One change affecting estate plans under the Tax Cuts and Jobs Act is that, for the estates of persons dying after December 31, 2017, and before January 1, 2026, the generation-skipping transfer (GST) tax exemption amount increases to an inflation-adjusted $10 million, or $20 million for married couples with proper planning ($11.18 million and $22.36 million, respectively, for 2018). However, without further congressional action, the exemptions will revert to an inflation-adjusted $5 million and $10 million, respectively, beginning January 1, 2026.
What is GST tax?
The GST tax is one of the harshest in the Internal Revenue Code. It’s a flat 40% tax on asset transfers to “skip persons” — that is, your grandchildren, other family members who are more than one generation below you or nonfamily members who are more than 37½ years younger than you. The GST tax is calculated independently from and is in addition to gift and estate taxes, so it can take a significant bite out of your hard-earned wealth.
Fortunately, the estate tax law provides a generous GST tax exemption. Careful planning is required, however, to make the most of the exemption. In some cases, for an exemption to apply, you must allocate it to particular assets via an affirmative election on a timely filed gift tax return. In other cases, the exemption is allocated automatically (unless you opt out), which can lead to unwanted results if you prefer to allocate your exemption elsewhere.
To avoid costly mistakes, it’s a good idea to review each transfer for potential GST tax liability. Also, take steps to ensure that your exemption is allocated in the most advantageous manner.
What transfers are taxable?
The GST tax applies to direct gifts to a skip person, as well as to two types of transfers involving trusts:
- Taxable terminations. Trust assets pass to your grandchildren when your child dies and the trust terminates.
- Taxable distributions. Trust income or principal is distributed to a skip person.
GST tax doesn’t apply to direct gifts that are covered by the annual gift tax exclusion (currently, $15,000 per recipient; $30,000 for “split” gifts by married couples).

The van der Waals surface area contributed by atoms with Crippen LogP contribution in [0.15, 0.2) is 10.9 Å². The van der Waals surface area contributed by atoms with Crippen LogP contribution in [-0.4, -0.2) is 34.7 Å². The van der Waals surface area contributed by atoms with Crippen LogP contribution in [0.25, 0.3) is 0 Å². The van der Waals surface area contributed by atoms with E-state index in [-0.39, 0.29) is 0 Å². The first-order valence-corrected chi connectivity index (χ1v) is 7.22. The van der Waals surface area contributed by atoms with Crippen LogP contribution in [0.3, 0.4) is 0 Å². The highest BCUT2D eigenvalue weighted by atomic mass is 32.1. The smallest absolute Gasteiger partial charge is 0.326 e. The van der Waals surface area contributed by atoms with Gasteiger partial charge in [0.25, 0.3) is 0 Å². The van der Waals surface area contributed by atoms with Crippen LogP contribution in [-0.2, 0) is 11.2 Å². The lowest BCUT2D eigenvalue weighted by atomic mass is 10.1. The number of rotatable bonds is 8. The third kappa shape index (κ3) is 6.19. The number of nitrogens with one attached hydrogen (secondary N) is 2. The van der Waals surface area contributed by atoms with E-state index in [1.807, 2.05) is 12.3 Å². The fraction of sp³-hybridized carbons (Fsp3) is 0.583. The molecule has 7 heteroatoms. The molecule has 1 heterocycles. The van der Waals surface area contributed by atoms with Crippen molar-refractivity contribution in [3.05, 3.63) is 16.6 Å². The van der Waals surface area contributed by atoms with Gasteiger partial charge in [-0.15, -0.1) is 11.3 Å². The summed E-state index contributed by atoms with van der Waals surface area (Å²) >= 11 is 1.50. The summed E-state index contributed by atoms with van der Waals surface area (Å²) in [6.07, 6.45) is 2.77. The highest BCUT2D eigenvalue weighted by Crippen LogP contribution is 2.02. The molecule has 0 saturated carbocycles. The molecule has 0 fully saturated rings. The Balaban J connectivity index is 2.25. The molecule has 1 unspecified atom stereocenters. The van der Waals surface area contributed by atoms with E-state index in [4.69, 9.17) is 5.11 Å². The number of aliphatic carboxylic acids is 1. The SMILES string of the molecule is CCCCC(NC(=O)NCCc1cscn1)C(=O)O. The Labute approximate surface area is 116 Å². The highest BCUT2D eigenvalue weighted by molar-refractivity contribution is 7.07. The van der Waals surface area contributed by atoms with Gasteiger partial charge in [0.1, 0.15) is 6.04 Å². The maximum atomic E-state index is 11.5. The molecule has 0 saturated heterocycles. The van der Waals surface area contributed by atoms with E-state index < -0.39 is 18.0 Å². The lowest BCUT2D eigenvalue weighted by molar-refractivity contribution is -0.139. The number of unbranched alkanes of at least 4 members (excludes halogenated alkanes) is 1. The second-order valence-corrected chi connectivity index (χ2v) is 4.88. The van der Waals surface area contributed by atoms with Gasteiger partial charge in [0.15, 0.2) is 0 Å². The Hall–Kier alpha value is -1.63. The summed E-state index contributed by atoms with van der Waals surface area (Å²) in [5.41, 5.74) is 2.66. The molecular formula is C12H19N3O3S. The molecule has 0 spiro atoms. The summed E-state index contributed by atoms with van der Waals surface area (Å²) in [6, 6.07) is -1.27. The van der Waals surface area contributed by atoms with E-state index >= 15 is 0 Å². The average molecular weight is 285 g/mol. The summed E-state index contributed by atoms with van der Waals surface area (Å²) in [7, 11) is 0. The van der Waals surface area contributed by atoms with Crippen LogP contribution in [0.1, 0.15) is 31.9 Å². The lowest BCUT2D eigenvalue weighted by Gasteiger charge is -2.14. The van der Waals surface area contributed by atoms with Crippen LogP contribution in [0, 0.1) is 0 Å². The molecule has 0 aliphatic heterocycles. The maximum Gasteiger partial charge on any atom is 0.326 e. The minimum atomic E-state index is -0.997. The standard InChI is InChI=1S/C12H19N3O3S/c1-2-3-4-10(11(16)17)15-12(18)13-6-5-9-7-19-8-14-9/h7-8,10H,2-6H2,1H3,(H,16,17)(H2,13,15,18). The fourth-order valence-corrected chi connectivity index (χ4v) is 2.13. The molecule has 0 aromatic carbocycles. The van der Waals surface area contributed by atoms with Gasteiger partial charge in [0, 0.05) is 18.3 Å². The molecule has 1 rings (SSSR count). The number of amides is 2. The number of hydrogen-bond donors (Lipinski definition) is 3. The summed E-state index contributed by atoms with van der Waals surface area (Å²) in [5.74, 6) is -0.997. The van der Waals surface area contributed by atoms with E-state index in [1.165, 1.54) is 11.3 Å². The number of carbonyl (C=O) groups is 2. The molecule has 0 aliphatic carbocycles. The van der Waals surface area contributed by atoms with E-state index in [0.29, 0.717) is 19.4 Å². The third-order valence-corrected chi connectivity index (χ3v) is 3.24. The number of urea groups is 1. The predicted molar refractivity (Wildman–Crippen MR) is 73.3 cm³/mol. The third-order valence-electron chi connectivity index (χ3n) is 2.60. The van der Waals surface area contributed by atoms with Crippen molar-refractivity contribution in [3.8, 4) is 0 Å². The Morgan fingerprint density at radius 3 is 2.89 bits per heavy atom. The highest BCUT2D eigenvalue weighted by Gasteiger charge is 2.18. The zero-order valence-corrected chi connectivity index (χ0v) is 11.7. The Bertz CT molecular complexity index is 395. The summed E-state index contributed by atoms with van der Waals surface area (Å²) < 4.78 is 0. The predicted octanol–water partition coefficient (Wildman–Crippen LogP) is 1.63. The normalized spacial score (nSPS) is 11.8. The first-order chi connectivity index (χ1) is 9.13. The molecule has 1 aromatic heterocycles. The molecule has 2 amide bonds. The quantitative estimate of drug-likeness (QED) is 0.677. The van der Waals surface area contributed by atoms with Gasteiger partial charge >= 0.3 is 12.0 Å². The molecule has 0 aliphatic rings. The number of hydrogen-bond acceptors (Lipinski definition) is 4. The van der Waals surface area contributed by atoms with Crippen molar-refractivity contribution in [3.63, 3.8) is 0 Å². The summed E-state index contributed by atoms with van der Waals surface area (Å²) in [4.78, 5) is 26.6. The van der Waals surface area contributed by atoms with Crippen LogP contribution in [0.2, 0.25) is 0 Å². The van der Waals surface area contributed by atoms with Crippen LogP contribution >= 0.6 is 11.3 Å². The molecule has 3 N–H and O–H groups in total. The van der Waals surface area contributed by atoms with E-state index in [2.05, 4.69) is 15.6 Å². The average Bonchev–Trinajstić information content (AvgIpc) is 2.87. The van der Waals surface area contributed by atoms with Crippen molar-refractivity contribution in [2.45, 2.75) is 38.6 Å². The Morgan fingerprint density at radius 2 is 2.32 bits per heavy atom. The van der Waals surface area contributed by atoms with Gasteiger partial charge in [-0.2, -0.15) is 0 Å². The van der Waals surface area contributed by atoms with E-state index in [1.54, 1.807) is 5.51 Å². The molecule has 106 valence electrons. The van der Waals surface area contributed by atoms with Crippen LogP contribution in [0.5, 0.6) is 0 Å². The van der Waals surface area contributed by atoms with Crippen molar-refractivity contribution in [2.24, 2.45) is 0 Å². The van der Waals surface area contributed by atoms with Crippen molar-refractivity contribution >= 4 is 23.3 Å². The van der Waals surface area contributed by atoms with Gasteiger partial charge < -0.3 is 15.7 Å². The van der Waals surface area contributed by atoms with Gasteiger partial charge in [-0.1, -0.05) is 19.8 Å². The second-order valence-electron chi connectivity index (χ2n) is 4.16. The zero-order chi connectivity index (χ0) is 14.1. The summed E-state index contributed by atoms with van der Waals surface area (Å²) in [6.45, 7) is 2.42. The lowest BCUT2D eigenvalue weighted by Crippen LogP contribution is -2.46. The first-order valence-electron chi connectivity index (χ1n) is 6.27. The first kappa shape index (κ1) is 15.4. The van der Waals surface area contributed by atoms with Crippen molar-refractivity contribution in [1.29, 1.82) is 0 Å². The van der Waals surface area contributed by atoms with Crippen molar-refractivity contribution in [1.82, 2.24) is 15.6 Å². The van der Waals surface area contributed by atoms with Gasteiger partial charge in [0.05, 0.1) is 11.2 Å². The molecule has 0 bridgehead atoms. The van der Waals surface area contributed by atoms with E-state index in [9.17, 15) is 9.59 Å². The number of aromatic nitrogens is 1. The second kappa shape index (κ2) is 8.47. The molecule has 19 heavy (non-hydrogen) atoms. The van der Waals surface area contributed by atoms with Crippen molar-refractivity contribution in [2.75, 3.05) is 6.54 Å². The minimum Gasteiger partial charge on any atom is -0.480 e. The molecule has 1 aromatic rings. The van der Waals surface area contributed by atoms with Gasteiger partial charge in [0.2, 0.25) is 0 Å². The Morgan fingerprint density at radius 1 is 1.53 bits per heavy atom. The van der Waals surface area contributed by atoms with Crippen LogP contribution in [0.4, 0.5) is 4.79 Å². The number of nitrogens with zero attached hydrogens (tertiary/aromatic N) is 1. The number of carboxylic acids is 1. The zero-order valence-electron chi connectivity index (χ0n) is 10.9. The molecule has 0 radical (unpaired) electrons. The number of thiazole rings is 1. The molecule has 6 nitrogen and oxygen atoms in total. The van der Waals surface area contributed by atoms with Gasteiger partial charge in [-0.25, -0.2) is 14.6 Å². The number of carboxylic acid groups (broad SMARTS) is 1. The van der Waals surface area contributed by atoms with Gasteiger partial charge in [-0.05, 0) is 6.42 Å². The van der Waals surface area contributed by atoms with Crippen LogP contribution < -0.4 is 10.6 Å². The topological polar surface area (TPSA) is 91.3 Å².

What protection do automatic allocation rules provide?
The automatic allocation rules are intended to protect you against inadvertent loss of GST tax exemptions. For example, if you make a direct gift in excess of the annual gift tax exclusion to a grandchild or other skip person, your unused GST tax exemption is automatically applied to the gift without the need to make an allocation on a gift tax return. The exemption is also allocated automatically to “GST trusts.” The rules are complex, but in general a trust is considered a GST trust if there’s a possibility it will benefit your grandchildren or other skip persons in the future.
In many cases, the automatic allocation rules work well, ensuring that the GST tax exemption is used where it’s needed most. But in some cases the rules lead to unintended — and potentially costly — results. Here’s an example:
You set up a trust primarily for the benefit of your children, although your grandchildren are named as contingent beneficiaries. This may be enough to trigger the automatic allocation rules even if the possibility that your grandchildren will receive any trust assets is remote. Depending on the size of your estate, you may be better off opting out of automatic allocation and directing your exemption to gifts that are more likely to trigger GST taxes.
GST exemption not permanent
Fewer families will be affected by the GST tax going forward, thanks to a significantly higher exemption amount. But there are still reasons to plan for this tax. Contact us for more information.
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